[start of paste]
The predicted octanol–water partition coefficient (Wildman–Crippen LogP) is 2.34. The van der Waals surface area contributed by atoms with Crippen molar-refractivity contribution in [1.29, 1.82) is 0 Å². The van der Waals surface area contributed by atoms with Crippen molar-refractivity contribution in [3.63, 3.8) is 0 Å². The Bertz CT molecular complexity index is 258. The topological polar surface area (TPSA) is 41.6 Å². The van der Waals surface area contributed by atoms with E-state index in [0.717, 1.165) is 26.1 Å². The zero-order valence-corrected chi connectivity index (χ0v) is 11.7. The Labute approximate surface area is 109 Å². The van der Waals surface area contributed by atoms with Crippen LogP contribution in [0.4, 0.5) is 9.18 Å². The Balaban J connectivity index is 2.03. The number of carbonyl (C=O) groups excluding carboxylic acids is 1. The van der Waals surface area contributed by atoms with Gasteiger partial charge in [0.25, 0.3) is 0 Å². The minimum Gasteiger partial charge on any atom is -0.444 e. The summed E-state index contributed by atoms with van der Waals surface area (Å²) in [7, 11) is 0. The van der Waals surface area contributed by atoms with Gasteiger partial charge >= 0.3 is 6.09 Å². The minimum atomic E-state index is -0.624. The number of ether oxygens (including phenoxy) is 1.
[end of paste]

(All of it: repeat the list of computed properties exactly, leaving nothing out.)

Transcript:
The predicted octanol–water partition coefficient (Wildman–Crippen LogP) is 2.34. The van der Waals surface area contributed by atoms with Crippen molar-refractivity contribution in [1.29, 1.82) is 0 Å². The van der Waals surface area contributed by atoms with Crippen molar-refractivity contribution in [3.63, 3.8) is 0 Å². The Bertz CT molecular complexity index is 258. The topological polar surface area (TPSA) is 41.6 Å². The van der Waals surface area contributed by atoms with E-state index in [0.717, 1.165) is 26.1 Å². The zero-order valence-corrected chi connectivity index (χ0v) is 11.7. The Labute approximate surface area is 109 Å². The van der Waals surface area contributed by atoms with Crippen LogP contribution in [0.4, 0.5) is 9.18 Å². The Balaban J connectivity index is 2.03. The number of carbonyl (C=O) groups excluding carboxylic acids is 1. The van der Waals surface area contributed by atoms with Gasteiger partial charge in [0.25, 0.3) is 0 Å². The minimum Gasteiger partial charge on any atom is -0.444 e. The summed E-state index contributed by atoms with van der Waals surface area (Å²) in [7, 11) is 0. The van der Waals surface area contributed by atoms with Gasteiger partial charge >= 0.3 is 6.09 Å². The minimum atomic E-state index is -0.624. The number of ether oxygens (including phenoxy) is 1.